A lot of people ask me why I take care of sarcoma patients – no one knows what they are (except for all of you kind readers who are now experts!), there’s no good data, certainly no major funding opportunities, and we’re still using the same chemotherapy drugs that we have used since 1970s… not exactly cutting edge…
So I’ll tell you the story of my first sarcoma patient. I was a brand new first year fellow at Johns Hopkins, where we actually saw a lot of sarcoma patients since Hopkins is a major referral center. Katie Thornton had spent a few months at MD Anderson Cancer Center training under the most experienced sarcoma experts in the country, and had single-handedly started our sarcoma program. She was young, one tough cookie, and fearless, in my eyes. Some of the craziest, sickest patients on the oncology service were sarcoma patients, and were being treated with mysterious, complex regimens. and most of them belonged to her. I was on consults for my first rotation, and I met a 38 year old lady from Jamaica who had been flown in from another hospital in Maryland for Dr. Thornton’s expert care. This lady had an angiosarcoma of the spleen, which had grown so large that it was completely blocking her stomach and intestines. She was unable to eat and was being treated with food-in-a-bag or total parenteral nutrition via an IV. Her pain was so strong she was on a continuous drip of opiates, or patient-controlled analgesia. She couldn’t get out of bed and had been in the previous hospital for over 2 weeks.
So Dr. Thornton and I talked about chemotherapy regimens with her, and we treated her with doxorubicin and paclitaxel. After two cycles, about 6 weeks, her tumors had dramatically decreased in size. She was able to eat again and gradually her pain was controllable with oral medications. After another couple of cycles, she was feeling great, and was able to take a month-long trip home to Jamaica where she was teaching exercise classes on the beach and enjoying quality time with her family. We began looking at surgical options to try to remove the tumors and improve her chances at long term survival. Compared to all of the other pancreatic cancer patients I was taking care of at the same time that NEVER got off TPN and were admitted regularly for bowel obstructions and biliary drains, to me this was almost a miracle. Unfortunately, as quickly as the tumor had receded, it came roaring back. Despite several other treatments, we never got control of her disease again, and she died less than 6 months after her initial diagnosis.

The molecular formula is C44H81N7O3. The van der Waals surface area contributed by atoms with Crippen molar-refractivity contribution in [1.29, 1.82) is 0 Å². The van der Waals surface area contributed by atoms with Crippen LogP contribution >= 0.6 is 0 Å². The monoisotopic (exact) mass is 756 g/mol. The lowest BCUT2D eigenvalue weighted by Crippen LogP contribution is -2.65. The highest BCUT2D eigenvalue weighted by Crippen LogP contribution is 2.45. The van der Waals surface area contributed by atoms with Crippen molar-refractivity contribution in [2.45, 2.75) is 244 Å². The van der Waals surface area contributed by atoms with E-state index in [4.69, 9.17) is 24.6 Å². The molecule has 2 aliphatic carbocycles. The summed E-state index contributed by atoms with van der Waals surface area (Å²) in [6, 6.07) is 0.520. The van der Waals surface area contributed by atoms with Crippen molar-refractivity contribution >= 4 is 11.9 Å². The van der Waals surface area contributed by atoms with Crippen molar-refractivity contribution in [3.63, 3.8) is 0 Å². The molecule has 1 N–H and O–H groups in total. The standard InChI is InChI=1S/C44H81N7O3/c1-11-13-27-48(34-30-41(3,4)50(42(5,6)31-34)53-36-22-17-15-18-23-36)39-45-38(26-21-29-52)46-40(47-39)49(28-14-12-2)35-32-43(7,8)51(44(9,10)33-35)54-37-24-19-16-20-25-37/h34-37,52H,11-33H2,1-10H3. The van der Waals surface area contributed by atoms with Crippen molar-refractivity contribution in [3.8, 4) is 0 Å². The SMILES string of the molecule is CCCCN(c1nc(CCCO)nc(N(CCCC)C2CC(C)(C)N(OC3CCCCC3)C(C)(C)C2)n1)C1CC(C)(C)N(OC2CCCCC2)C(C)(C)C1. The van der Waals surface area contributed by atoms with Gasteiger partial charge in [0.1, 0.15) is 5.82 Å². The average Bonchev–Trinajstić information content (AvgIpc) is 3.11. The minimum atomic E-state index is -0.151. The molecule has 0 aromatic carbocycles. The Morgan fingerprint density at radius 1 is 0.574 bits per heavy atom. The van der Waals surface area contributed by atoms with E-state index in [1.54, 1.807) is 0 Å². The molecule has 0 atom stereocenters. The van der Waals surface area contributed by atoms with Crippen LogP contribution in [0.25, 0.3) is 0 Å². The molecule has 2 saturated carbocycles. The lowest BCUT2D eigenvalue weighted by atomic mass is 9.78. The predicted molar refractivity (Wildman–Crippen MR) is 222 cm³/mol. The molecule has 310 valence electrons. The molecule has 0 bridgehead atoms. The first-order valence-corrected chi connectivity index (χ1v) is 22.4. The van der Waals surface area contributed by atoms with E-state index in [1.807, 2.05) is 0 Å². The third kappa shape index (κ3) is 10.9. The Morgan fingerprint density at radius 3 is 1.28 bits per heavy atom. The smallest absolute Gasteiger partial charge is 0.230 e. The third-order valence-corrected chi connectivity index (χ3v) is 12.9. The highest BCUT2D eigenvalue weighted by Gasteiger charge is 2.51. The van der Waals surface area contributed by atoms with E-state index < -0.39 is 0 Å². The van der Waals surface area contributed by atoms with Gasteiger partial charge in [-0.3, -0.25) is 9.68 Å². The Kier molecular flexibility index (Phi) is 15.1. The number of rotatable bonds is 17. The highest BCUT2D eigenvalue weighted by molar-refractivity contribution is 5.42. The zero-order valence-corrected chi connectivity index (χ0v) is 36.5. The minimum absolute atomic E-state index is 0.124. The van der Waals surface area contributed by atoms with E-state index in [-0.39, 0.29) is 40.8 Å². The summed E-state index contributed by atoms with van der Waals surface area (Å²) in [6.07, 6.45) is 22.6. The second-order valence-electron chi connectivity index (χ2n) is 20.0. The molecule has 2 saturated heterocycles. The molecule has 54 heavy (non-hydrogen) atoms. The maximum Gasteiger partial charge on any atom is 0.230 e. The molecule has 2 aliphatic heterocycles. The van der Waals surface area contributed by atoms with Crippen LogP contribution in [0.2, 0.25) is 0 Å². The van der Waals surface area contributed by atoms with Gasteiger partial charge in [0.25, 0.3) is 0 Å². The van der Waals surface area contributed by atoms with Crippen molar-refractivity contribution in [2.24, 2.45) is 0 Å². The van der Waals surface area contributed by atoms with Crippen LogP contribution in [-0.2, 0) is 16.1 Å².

This was my first introduction to the cruel paradox of sarcomas. While they often can shrink dramatically with treatment, with Lazarus-type effects similar to treatment of lymphomas and other chemo-sensitive cancers, many times there remains a rogue population of cancer cells that maintain a marked resistance to treatment. Many have dubbed these chemoresistant cells cancer stem cells, as they are thought to not only be resistant but to be particularly adept at sneaking into the circulation and lodging in other organs, where they can repopulate new tumors. My mentor, David Loeb, has published studies in Ewing sarcoma suggesting that this population of stem cells may only be about 1% of the tumor cells – small enough to escape detection by scans that only show the rapidly dying bulk populations. In theory, to cure sarcomas we must develop treatments that are effective against the stem cell population. Cancer stem cells tend not to grow – instead they hibernate, until some unidentified stimulus provokes them to divide again, creating more and more daughter cells that become resistant to therapy.
In any case, despite the tragic outcome, I was comforted by the fact that with therapy, we had allowed her to recover enough to return to her normal life, at least for a period of time. Since then, I’ve been encouraged by patients who can achieve disease control for even longer, sometimes years, which suggests that with aggressive treatment and a low enough amount of living residual cells, sometimes the immune system can take over and suppress cancer that remains. For me sarcomas are a mysterious black box with really minimal understanding of what is driving them, and I thought that any impact I would make in the treatment would be even more important.
and the rest, as they say, is history.
One thought on “why sarcoma?”
I found this very interesting and informative to read.